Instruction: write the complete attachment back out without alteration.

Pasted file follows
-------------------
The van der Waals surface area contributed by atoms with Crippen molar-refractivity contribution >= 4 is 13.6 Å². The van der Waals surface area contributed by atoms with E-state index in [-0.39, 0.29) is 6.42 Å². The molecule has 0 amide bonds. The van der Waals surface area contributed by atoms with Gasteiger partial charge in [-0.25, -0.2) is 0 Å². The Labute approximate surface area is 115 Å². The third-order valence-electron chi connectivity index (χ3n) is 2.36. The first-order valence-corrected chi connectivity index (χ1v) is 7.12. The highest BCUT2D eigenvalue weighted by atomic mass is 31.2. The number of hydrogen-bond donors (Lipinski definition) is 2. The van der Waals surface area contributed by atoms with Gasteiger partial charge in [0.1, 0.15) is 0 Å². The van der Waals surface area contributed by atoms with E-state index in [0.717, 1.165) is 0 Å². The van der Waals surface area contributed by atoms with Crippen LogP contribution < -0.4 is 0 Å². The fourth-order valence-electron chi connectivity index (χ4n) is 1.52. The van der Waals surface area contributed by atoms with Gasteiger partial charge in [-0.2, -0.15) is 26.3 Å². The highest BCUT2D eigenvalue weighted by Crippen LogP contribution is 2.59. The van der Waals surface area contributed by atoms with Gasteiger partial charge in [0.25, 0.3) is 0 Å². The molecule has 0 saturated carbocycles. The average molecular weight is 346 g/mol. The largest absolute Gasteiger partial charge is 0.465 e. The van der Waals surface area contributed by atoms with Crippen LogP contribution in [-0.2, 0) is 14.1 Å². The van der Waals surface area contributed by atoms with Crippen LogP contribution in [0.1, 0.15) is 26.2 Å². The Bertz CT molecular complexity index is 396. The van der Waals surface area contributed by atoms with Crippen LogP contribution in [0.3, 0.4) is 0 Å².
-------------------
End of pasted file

The van der Waals surface area contributed by atoms with Crippen molar-refractivity contribution >= 4 is 13.6 Å². The van der Waals surface area contributed by atoms with E-state index in [-0.39, 0.29) is 6.42 Å². The molecule has 0 amide bonds. The van der Waals surface area contributed by atoms with Gasteiger partial charge in [-0.25, -0.2) is 0 Å². The Labute approximate surface area is 115 Å². The third-order valence-electron chi connectivity index (χ3n) is 2.36. The first-order valence-corrected chi connectivity index (χ1v) is 7.12. The highest BCUT2D eigenvalue weighted by atomic mass is 31.2. The number of hydrogen-bond donors (Lipinski definition) is 2. The van der Waals surface area contributed by atoms with Gasteiger partial charge in [0.1, 0.15) is 0 Å². The van der Waals surface area contributed by atoms with E-state index in [0.717, 1.165) is 0 Å². The van der Waals surface area contributed by atoms with Crippen LogP contribution < -0.4 is 0 Å². The fourth-order valence-electron chi connectivity index (χ4n) is 1.52. The van der Waals surface area contributed by atoms with Gasteiger partial charge in [-0.2, -0.15) is 26.3 Å². The highest BCUT2D eigenvalue weighted by Crippen LogP contribution is 2.59. The van der Waals surface area contributed by atoms with Gasteiger partial charge in [0.25, 0.3) is 0 Å². The molecule has 0 saturated carbocycles. The average molecular weight is 346 g/mol. The largest absolute Gasteiger partial charge is 0.465 e. The van der Waals surface area contributed by atoms with Crippen LogP contribution in [-0.2, 0) is 14.1 Å². The van der Waals surface area contributed by atoms with Crippen LogP contribution in [0.1, 0.15) is 26.2 Å². The Bertz CT molecular complexity index is 396. The van der Waals surface area contributed by atoms with Crippen LogP contribution in [0.3, 0.4) is 0 Å².